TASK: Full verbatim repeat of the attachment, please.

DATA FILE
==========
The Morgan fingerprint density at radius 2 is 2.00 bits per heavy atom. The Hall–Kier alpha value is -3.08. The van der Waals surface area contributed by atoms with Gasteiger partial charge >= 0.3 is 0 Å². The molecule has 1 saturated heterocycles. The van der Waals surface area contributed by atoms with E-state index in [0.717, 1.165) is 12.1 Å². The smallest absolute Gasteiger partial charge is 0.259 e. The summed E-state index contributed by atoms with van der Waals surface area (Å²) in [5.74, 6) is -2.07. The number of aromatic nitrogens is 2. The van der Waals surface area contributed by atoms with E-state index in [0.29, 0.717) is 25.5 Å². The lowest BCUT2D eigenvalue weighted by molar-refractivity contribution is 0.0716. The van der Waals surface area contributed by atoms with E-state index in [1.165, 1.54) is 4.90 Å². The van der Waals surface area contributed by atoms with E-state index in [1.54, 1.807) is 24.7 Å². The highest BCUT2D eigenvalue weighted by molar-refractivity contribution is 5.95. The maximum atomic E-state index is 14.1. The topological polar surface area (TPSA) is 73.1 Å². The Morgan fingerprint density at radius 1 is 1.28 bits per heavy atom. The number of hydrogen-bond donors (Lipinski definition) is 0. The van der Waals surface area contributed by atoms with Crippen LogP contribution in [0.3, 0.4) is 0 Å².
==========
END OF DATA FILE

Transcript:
The Morgan fingerprint density at radius 2 is 2.00 bits per heavy atom. The Hall–Kier alpha value is -3.08. The van der Waals surface area contributed by atoms with Gasteiger partial charge >= 0.3 is 0 Å². The molecule has 1 saturated heterocycles. The van der Waals surface area contributed by atoms with E-state index in [0.717, 1.165) is 12.1 Å². The smallest absolute Gasteiger partial charge is 0.259 e. The summed E-state index contributed by atoms with van der Waals surface area (Å²) in [5.74, 6) is -2.07. The number of aromatic nitrogens is 2. The van der Waals surface area contributed by atoms with E-state index in [0.29, 0.717) is 25.5 Å². The lowest BCUT2D eigenvalue weighted by molar-refractivity contribution is 0.0716. The van der Waals surface area contributed by atoms with E-state index in [1.165, 1.54) is 4.90 Å². The van der Waals surface area contributed by atoms with E-state index in [1.54, 1.807) is 24.7 Å². The highest BCUT2D eigenvalue weighted by molar-refractivity contribution is 5.95. The maximum atomic E-state index is 14.1. The topological polar surface area (TPSA) is 73.1 Å². The Morgan fingerprint density at radius 1 is 1.28 bits per heavy atom. The number of hydrogen-bond donors (Lipinski definition) is 0. The van der Waals surface area contributed by atoms with Crippen LogP contribution in [0.3, 0.4) is 0 Å².